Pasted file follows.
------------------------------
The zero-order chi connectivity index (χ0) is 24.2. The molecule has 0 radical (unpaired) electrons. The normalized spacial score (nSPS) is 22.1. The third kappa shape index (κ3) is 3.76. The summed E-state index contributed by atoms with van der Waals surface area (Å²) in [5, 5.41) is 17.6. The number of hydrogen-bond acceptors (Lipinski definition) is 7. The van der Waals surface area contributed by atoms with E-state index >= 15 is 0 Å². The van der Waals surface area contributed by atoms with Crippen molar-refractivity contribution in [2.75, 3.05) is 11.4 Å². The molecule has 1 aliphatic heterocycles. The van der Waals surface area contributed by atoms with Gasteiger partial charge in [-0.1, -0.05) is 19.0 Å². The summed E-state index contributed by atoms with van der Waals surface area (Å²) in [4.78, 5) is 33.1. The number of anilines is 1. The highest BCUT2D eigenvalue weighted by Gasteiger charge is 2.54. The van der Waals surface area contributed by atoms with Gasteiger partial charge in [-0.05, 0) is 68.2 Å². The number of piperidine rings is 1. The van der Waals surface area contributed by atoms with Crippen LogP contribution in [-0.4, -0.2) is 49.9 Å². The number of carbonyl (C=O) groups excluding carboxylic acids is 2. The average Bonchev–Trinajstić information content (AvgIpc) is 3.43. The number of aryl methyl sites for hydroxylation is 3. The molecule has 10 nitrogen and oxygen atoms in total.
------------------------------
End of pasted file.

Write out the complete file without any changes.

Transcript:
The zero-order chi connectivity index (χ0) is 24.2. The molecule has 0 radical (unpaired) electrons. The normalized spacial score (nSPS) is 22.1. The third kappa shape index (κ3) is 3.76. The summed E-state index contributed by atoms with van der Waals surface area (Å²) in [5, 5.41) is 17.6. The number of hydrogen-bond acceptors (Lipinski definition) is 7. The van der Waals surface area contributed by atoms with E-state index >= 15 is 0 Å². The van der Waals surface area contributed by atoms with Crippen molar-refractivity contribution in [2.75, 3.05) is 11.4 Å². The molecule has 1 aliphatic heterocycles. The van der Waals surface area contributed by atoms with Gasteiger partial charge in [-0.1, -0.05) is 19.0 Å². The summed E-state index contributed by atoms with van der Waals surface area (Å²) in [4.78, 5) is 33.1. The number of anilines is 1. The highest BCUT2D eigenvalue weighted by Gasteiger charge is 2.54. The van der Waals surface area contributed by atoms with Gasteiger partial charge in [-0.05, 0) is 68.2 Å². The number of piperidine rings is 1. The van der Waals surface area contributed by atoms with Crippen LogP contribution in [-0.4, -0.2) is 49.9 Å². The number of carbonyl (C=O) groups excluding carboxylic acids is 2. The average Bonchev–Trinajstić information content (AvgIpc) is 3.43. The number of aryl methyl sites for hydroxylation is 3. The molecule has 10 nitrogen and oxygen atoms in total.